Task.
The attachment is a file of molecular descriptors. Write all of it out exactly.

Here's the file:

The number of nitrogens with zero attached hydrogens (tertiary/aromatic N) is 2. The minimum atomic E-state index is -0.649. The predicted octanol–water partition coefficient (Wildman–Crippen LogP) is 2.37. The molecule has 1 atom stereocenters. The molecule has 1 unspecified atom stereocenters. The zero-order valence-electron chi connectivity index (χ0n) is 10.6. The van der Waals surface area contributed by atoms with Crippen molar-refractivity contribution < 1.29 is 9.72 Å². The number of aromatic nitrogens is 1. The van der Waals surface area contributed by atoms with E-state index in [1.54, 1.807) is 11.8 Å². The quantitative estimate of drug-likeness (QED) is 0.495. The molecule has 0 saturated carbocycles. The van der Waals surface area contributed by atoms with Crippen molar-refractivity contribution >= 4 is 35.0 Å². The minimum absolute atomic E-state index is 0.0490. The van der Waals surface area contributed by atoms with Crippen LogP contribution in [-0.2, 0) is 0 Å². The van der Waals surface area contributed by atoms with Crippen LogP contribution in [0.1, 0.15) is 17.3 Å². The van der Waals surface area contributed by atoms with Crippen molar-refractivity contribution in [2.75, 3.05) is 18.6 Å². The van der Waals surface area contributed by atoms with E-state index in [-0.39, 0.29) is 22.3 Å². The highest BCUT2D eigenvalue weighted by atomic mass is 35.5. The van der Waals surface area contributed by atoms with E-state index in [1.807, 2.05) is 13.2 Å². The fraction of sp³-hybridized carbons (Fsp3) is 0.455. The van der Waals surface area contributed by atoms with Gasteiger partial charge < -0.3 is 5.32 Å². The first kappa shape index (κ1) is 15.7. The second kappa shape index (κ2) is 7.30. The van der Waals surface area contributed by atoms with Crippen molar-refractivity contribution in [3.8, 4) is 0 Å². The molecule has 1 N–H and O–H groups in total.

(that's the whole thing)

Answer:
The number of nitrogens with zero attached hydrogens (tertiary/aromatic N) is 2. The minimum atomic E-state index is -0.649. The predicted octanol–water partition coefficient (Wildman–Crippen LogP) is 2.37. The molecule has 1 atom stereocenters. The molecule has 1 unspecified atom stereocenters. The zero-order valence-electron chi connectivity index (χ0n) is 10.6. The van der Waals surface area contributed by atoms with Crippen molar-refractivity contribution < 1.29 is 9.72 Å². The number of aromatic nitrogens is 1. The van der Waals surface area contributed by atoms with E-state index in [1.54, 1.807) is 11.8 Å². The quantitative estimate of drug-likeness (QED) is 0.495. The molecule has 0 saturated carbocycles. The van der Waals surface area contributed by atoms with Crippen molar-refractivity contribution >= 4 is 35.0 Å². The minimum absolute atomic E-state index is 0.0490. The van der Waals surface area contributed by atoms with Crippen LogP contribution in [-0.2, 0) is 0 Å². The van der Waals surface area contributed by atoms with Crippen LogP contribution in [0.1, 0.15) is 17.3 Å². The van der Waals surface area contributed by atoms with Crippen molar-refractivity contribution in [2.75, 3.05) is 18.6 Å². The van der Waals surface area contributed by atoms with E-state index in [-0.39, 0.29) is 22.3 Å². The highest BCUT2D eigenvalue weighted by atomic mass is 35.5. The van der Waals surface area contributed by atoms with E-state index in [1.807, 2.05) is 13.2 Å². The fraction of sp³-hybridized carbons (Fsp3) is 0.455. The van der Waals surface area contributed by atoms with Gasteiger partial charge < -0.3 is 5.32 Å². The first kappa shape index (κ1) is 15.7. The second kappa shape index (κ2) is 7.30. The van der Waals surface area contributed by atoms with Crippen molar-refractivity contribution in [3.8, 4) is 0 Å². The molecule has 1 N–H and O–H groups in total.